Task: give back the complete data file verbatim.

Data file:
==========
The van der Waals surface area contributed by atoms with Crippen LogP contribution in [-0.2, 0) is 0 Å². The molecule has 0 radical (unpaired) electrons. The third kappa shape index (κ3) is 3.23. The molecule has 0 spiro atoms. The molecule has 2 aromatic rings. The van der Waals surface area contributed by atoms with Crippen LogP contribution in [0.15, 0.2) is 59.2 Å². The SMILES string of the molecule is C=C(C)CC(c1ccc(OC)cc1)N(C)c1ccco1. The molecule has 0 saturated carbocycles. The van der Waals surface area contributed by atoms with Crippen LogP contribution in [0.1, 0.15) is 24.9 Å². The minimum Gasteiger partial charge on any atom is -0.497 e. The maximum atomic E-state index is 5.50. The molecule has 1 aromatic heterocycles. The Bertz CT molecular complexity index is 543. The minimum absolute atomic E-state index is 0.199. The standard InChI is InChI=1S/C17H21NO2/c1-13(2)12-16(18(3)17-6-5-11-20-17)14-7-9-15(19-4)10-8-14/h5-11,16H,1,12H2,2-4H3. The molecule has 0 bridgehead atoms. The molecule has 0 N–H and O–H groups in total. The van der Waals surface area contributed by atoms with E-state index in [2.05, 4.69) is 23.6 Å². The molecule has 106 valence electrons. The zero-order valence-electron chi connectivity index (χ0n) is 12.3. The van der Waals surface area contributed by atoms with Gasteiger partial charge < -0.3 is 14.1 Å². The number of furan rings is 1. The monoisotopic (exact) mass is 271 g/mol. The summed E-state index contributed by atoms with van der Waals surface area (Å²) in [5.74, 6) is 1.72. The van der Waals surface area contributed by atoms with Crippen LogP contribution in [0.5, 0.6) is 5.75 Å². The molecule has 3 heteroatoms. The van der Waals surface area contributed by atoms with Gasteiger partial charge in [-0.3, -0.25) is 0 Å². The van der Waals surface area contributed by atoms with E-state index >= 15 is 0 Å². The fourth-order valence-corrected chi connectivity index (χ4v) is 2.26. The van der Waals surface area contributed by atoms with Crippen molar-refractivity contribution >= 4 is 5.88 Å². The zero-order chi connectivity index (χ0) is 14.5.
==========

The van der Waals surface area contributed by atoms with Crippen LogP contribution in [-0.2, 0) is 0 Å². The molecule has 0 radical (unpaired) electrons. The third kappa shape index (κ3) is 3.23. The molecule has 0 spiro atoms. The molecule has 2 aromatic rings. The van der Waals surface area contributed by atoms with Crippen LogP contribution in [0.15, 0.2) is 59.2 Å². The SMILES string of the molecule is C=C(C)CC(c1ccc(OC)cc1)N(C)c1ccco1. The molecule has 0 saturated carbocycles. The van der Waals surface area contributed by atoms with Crippen LogP contribution in [0.1, 0.15) is 24.9 Å². The minimum Gasteiger partial charge on any atom is -0.497 e. The maximum atomic E-state index is 5.50. The molecule has 1 aromatic heterocycles. The Bertz CT molecular complexity index is 543. The minimum absolute atomic E-state index is 0.199. The standard InChI is InChI=1S/C17H21NO2/c1-13(2)12-16(18(3)17-6-5-11-20-17)14-7-9-15(19-4)10-8-14/h5-11,16H,1,12H2,2-4H3. The molecule has 0 bridgehead atoms. The molecule has 0 N–H and O–H groups in total. The van der Waals surface area contributed by atoms with E-state index in [2.05, 4.69) is 23.6 Å². The molecule has 106 valence electrons. The zero-order valence-electron chi connectivity index (χ0n) is 12.3. The van der Waals surface area contributed by atoms with Gasteiger partial charge < -0.3 is 14.1 Å². The number of furan rings is 1. The monoisotopic (exact) mass is 271 g/mol. The summed E-state index contributed by atoms with van der Waals surface area (Å²) in [5.74, 6) is 1.72. The van der Waals surface area contributed by atoms with Crippen LogP contribution in [0.5, 0.6) is 5.75 Å². The molecule has 3 heteroatoms. The van der Waals surface area contributed by atoms with Gasteiger partial charge in [-0.3, -0.25) is 0 Å². The van der Waals surface area contributed by atoms with E-state index >= 15 is 0 Å². The fourth-order valence-corrected chi connectivity index (χ4v) is 2.26. The van der Waals surface area contributed by atoms with Crippen molar-refractivity contribution >= 4 is 5.88 Å². The zero-order chi connectivity index (χ0) is 14.5.